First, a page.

The video game that lets you try your hand at selling a Big Issue-style street paper is slated for a full release in January after a year of fine tuning.
CHANGE: A Homeless Survival Experience launched under PC store Steam’s Early Access banner last October, promising to show players some of the realities of homelessness.
We spoke to developers Delve Interactive’s co-founder Danny Hayes about how his own brush with homelessness inspired the video game and how one of the career paths on offer features The Daily Issue – a wink and a nod to a certain UK street paper.
Players are tasked with surviving as a rough sleeper on the streets in the game, which involves managing basic health and hunger needs as well as trying to earn the cash and job opportunities that will offer a route out of homelessness.
The game is slated to leave Early Access – an initiative where developers can release games before they are finished to get players’ feedback to improve the finished product – at the start of next year.
Hayes and the small team behind the game spent last weekend showcasing their progress at the UK’s biggest game convention EGX, where he told The Big Issue that the video game had been well-received in the 12 months it has been available to play.
“It’s gone really well since launch and we’ve been able to add new features to the game,” said Hayes. “The responses have been very positive and we’ve still got a 90 per cent rating (from Steam reviews) so we’re very proud.
“We’ve still got a lot of features to add but we’re feeling like it’s almost there now.
“We want to add things like stories and interactions with other homeless people, syndication which is grouping together with other homeless people to survive and also for companionship and we would also like to some gender-based aspects too to reflect the female side of homelessness.”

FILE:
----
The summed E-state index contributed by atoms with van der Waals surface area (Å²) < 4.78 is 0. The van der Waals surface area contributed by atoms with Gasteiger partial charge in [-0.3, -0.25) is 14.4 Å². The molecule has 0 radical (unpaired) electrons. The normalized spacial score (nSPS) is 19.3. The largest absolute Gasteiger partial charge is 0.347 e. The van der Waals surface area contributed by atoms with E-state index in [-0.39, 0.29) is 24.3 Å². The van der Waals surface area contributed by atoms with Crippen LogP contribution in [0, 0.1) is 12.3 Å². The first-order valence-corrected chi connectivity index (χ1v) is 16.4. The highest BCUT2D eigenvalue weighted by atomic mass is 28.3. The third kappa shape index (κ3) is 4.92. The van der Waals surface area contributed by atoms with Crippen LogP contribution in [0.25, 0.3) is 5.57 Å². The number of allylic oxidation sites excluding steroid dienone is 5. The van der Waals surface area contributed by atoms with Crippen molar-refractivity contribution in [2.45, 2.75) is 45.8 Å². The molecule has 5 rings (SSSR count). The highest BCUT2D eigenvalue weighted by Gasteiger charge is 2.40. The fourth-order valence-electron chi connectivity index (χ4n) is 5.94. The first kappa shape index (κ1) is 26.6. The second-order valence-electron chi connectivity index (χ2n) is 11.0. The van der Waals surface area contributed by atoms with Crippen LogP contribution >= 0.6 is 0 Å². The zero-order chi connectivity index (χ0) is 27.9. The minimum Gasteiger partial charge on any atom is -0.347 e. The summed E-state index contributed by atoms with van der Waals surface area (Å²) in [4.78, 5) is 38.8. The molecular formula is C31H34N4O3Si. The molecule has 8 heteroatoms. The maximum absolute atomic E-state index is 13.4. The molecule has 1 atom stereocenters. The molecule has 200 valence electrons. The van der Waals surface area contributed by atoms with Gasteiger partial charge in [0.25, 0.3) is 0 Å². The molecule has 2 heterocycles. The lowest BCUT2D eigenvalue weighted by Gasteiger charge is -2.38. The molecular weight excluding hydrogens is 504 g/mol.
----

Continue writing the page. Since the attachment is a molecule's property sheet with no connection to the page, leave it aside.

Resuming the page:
There are currently around 2,000 Big Issue sellers working hard on the streets each week.
If the team hit their January release date goal, it will also be a post-Christmas boost for homelessness charity Crisis.
Delve have pledged to donate 20 per cent of the profits from sales of the game to the charity, which Hayes hopes will be “several grand” once the game is fully released.
He was also pleased about the ability to shed light on homelessness for gamers. The subject is rarely covered in great depth in video games and that is why Hayes was also pleased with the prominent position that the game was given at EGX in London’s ExCel Centre.
“I think a lot of the misconceptions about homelessness comes around the background and how you fall into that situation, whether it be through care or mental illness and so on,” he said. “People always assume addiction and while that is a significant amount of cases, it is not the majority. I think it’s important for people to know that and I hope that’s a message that I can spread through the game.
“I think it is important to be at a show like EGX because, obviously it’s a very niche game, but to show CHANGE to a larger audience and touch a few hearts is vital.”